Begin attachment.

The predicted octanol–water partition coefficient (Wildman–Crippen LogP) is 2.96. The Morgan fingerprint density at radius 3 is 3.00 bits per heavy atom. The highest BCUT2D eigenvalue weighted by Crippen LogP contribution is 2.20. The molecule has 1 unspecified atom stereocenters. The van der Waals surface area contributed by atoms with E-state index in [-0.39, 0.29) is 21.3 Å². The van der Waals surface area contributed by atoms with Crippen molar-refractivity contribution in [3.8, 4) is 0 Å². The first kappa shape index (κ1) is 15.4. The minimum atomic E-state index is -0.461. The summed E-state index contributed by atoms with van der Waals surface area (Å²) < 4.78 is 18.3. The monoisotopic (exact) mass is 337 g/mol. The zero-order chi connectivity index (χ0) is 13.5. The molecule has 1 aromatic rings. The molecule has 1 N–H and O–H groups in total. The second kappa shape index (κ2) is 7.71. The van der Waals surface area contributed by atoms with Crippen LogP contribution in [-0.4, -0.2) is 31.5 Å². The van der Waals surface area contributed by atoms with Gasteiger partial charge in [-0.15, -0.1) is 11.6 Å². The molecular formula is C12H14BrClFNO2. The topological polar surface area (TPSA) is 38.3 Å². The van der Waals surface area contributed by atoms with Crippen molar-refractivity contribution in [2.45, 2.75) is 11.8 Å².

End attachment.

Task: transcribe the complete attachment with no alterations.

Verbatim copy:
The predicted octanol–water partition coefficient (Wildman–Crippen LogP) is 2.96. The Morgan fingerprint density at radius 3 is 3.00 bits per heavy atom. The highest BCUT2D eigenvalue weighted by Crippen LogP contribution is 2.20. The molecule has 1 unspecified atom stereocenters. The van der Waals surface area contributed by atoms with E-state index in [-0.39, 0.29) is 21.3 Å². The van der Waals surface area contributed by atoms with Crippen molar-refractivity contribution in [3.8, 4) is 0 Å². The first kappa shape index (κ1) is 15.4. The minimum atomic E-state index is -0.461. The summed E-state index contributed by atoms with van der Waals surface area (Å²) < 4.78 is 18.3. The monoisotopic (exact) mass is 337 g/mol. The zero-order chi connectivity index (χ0) is 13.5. The molecule has 1 aromatic rings. The molecule has 1 N–H and O–H groups in total. The second kappa shape index (κ2) is 7.71. The van der Waals surface area contributed by atoms with Crippen LogP contribution in [-0.4, -0.2) is 31.5 Å². The van der Waals surface area contributed by atoms with Gasteiger partial charge in [-0.15, -0.1) is 11.6 Å². The molecular formula is C12H14BrClFNO2. The topological polar surface area (TPSA) is 38.3 Å². The van der Waals surface area contributed by atoms with Crippen molar-refractivity contribution in [2.45, 2.75) is 11.8 Å².